A Theory of Stress-Driven Interfacial Damage upon Cationic Selective Oxidation of Alloys
El Kadiri, H., Horstemeyer, M., & Bammann, D. (2008). A Theory of Stress-Driven Interfacial Damage upon Cationic Selective Oxidation of Alloys. In K. Bhattacharya and H. Gao (Eds.), Journal of Mechanics and Physics of Solids. Elsevier Ltd, Oxford, OX5 1GB, United Kingdom. 56(12), 3392-3415.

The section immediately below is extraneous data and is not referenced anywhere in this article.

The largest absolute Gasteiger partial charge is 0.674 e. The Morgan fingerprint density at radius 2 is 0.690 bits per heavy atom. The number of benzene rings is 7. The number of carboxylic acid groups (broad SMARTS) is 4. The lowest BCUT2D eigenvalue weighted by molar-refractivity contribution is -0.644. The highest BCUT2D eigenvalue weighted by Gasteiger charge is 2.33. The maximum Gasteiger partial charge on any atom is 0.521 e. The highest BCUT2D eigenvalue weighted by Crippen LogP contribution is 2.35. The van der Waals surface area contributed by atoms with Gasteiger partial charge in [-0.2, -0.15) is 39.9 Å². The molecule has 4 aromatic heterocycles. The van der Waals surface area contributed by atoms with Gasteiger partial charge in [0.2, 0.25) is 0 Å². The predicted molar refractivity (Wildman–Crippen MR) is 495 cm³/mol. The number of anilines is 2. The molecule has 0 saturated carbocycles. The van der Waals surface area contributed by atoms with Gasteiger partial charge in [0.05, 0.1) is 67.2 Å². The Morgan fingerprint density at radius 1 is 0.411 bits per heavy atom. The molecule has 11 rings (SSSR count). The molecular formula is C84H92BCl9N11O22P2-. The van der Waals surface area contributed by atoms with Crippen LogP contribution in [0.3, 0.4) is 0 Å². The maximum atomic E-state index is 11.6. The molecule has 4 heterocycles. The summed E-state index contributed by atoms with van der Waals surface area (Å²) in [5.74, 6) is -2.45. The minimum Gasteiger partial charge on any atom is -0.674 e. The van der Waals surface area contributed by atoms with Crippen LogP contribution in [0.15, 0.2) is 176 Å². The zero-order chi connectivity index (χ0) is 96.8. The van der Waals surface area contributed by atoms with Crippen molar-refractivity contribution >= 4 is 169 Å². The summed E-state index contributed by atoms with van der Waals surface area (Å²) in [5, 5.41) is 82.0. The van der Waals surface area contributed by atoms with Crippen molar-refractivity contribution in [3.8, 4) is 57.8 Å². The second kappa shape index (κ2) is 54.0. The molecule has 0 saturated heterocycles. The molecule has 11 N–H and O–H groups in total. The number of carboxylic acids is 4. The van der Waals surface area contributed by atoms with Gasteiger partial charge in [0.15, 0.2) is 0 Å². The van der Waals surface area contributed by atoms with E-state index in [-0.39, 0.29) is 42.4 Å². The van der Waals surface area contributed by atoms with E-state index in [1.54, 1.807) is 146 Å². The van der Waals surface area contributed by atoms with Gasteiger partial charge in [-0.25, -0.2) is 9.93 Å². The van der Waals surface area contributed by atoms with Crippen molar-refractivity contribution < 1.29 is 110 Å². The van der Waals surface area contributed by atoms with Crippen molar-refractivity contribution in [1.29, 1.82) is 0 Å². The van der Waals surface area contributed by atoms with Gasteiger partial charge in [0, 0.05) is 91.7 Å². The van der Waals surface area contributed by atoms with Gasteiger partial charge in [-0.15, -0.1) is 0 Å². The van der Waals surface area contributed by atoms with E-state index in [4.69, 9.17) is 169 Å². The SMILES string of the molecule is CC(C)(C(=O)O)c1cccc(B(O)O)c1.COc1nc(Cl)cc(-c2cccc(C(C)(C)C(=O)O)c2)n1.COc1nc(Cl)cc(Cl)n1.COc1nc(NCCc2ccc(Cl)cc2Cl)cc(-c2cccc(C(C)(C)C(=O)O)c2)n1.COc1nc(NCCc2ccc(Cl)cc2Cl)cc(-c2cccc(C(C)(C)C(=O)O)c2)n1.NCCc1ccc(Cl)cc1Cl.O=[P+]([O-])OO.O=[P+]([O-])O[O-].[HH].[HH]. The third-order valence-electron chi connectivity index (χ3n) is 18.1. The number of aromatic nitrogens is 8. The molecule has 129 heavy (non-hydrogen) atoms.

Imagine a void at an interface, separating an outwardly growing oxide and a substitutional solid solution of two metallic elements A and B. Assume the metal interface oxidizes, but the void-free surface does not. Interdiffusion inside the metal, and misfit dislocation activities at the oxidizing interface, both generate a stress-free strain rate field. The compositional and material constraints in the presence of a non-oxidizing void give rise to a multi-axial tensile stress field, while a viscoplastic strain field arises to relax stress. The tensile stress at the interface enforces a concave curvature near the void tip through the continuity condition of the chemical potential. Atoms interflow along the void surface under the combined action of curvature, stress and composition gradients. They enter the metal/oxide interface and flow under the action of local stress, curvature and composition fields. The void grows. The stress at the interface relaxes, and the interface recedes partially and non-uniformly. Interfacial voiding upon cationic-selective oxidation is a long-standing topic in the world of thermal barrier coating and interconnect systems. This paper develops governing equations, within the alloy, for stress generation upon composition evolution and induced plastic strain. Governing equations at the interface and the void surface are next formulated to describe a moving boundary problem that accounts for the simultaneous void extension and interface recession. These governing equations are boundary conditions for the bulk formulation. (60 refs.)